Ariya Jutanugarn claimed all the prominent LPGA awards for 2018 to finish the season at number one but it was American Lexi Thompson who won for the first time this year as she won the CME Group Championship in Naples, Florida by four strokes over Nelly Korda. Thompson has won every year since 2011 (bar 2012.) Which is some feat when you remember she is only 23. Jutanugarn finished T5 six strokes back from Thompson’s 18 under.

 

England’s Danny Willett triumphed for the first time since his 2016 Masters win when he secured victory at the DP Tour World Championship in Dubai on the weekend finishing at 18 under. Francesco Molinari won the European Tour’s season-long  race. Willett started Sunday matched with this year’s Master champion Patrick Reed before an early bogey from Reed helped give Willett a lead he never relinquished.

 

11 years after he won the Nissan Open Charles Howell III beat Patrick Rodgers in a playoff at the RSM Classic to claim his third PGA Tour title. Rodgers had a record-setting weekend of scoring (61-62) to force the playoff and Howell, who could have won it in regulation, prevailed after the second playoff hole when he birdied 18 at the Sea Island Resort venue.

 

Player performance notes

To team golf for one of our last looks in 2018. Won last time (2016) by Denmark the World Cup of Golf goes to The Metropolitan in Melbourne with the home duo the favourites in the 28-team event.

 

Under 20: Australia. Cameron Smith was picked to join Marc Leishman by the CIMB Classic winner who admits he hasn’t played the course ‘in about 12 years’ but they got a good look at the venue with amateur Daniel Micheluzzi on Tuesday and are both in good form.

 

Under 20: USA. Matt Kuchar picked the consistent Kyle Stanley. The team leader has won recently and Stanley scored two high quality finished in 2018 (WGC – Bridgestone and The Memorial)

20 to 50: South Africa. Young South African duo of Dylan Fritelli and Erik Van Rooyen could be suited to the Melbourne Sandbelt. Van Rooyen was named the European Tour’s ‘graduate of the year’ and Fritelli has been playing in the USA recently plus registered a T7 in Dubai.

 

20 to 50: Sweden. Course familiarity with matter but given Denmark won last time out I’ll go with another European pair from that neck of the woods. Both Alexander Bjork (April in China) and Joakim Lagergren (May in Portugal) have won in 2018 giving them confidence for an event in which they’ll have no pressure.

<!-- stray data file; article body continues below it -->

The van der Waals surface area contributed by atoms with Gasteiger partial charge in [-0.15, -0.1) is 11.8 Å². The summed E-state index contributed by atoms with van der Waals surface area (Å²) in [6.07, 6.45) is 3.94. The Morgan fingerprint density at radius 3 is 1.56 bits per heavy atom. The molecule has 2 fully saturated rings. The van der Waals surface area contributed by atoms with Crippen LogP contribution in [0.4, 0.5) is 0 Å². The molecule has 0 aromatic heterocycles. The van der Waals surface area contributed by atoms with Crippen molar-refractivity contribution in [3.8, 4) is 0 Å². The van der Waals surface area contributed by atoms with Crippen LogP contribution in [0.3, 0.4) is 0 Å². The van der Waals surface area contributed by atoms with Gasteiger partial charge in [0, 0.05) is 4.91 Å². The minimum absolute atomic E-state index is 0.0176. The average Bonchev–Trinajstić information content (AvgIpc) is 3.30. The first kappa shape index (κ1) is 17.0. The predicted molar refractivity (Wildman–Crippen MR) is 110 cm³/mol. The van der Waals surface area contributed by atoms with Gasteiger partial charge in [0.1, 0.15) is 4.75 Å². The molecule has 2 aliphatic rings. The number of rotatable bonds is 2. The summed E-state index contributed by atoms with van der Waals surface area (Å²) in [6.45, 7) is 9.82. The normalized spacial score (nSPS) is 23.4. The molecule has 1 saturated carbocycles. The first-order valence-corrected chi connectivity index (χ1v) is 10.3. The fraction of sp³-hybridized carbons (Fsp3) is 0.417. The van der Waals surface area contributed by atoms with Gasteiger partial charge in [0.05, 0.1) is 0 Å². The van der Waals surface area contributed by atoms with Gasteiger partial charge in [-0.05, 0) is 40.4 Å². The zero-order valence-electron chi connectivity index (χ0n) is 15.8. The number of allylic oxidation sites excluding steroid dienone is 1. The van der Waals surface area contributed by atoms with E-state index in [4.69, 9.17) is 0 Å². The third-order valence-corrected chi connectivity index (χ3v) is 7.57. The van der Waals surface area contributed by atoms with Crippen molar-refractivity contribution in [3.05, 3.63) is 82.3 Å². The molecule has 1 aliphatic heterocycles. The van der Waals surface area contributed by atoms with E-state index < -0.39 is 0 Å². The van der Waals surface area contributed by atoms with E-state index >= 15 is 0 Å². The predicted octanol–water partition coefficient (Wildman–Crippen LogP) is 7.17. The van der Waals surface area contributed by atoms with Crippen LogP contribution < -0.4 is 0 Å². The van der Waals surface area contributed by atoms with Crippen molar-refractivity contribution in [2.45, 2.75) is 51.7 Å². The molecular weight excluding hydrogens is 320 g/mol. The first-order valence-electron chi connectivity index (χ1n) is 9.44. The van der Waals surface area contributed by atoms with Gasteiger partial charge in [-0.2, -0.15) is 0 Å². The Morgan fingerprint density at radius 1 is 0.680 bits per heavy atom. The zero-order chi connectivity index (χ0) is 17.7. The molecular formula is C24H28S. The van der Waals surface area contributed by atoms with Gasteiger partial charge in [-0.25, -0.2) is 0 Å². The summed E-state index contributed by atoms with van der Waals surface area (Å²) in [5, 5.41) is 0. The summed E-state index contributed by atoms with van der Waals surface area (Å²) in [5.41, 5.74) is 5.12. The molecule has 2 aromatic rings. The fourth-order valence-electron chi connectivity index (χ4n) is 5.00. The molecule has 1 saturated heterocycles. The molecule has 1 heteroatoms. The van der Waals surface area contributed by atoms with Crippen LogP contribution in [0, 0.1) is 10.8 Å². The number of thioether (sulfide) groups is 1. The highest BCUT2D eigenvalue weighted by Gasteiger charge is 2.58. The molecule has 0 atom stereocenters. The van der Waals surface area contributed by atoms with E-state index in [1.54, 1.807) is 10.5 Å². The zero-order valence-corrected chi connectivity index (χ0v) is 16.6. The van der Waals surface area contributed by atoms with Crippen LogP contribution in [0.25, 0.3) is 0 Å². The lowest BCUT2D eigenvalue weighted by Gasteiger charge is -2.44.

Greens in regulation.
After the season wound up in the Middle East the ‘new’ European Tour gets underway with the Hong Kong Open. The Fanling track has been home to much success with Wade Ormsby the last winner and Sam Brazel before that.

 

The PGA Tour sanctions the World Cup of Golf so doesn’t have a direct event up against this tournament but there will be some focus on Friday (Saturday morning in some locales) when ‘The Match’ sees Tiger Woods and Phil Mickelson battle it out over 18 holes of match-play for a USD9 million purse. When the made-for-tv event (there will be no spectators on the course bar VIPS and officials) was first flagged up I was not as opposed to it as others. If the event is perhaps the fore-runner to the return of Monday Night golf that is fine. I don’t think it takes the gloss off the World Cup too much, but I would like to see them pull the cash out each time they lose one of the side bets

 

 

Tap in

On the Friday of the Australian Open I did head out to the venue to check out proceedings. There is a good chance I’ll put something down to review the day but in case times gets away here are five musings

  • It doesn’t matter about the standard of players, which can be the catalyst to getting people to a tournament, once you are watching it live the nuances of the groups you are following become the focus.
  • Anirbarn Lahiri might be a sneaky candidate for Alpha-dog golfer of the year. He stood at the foot of the bridge waiting for Brandt Snedeker and Cameron Smith to play their third shots on 14 after driving the green in two.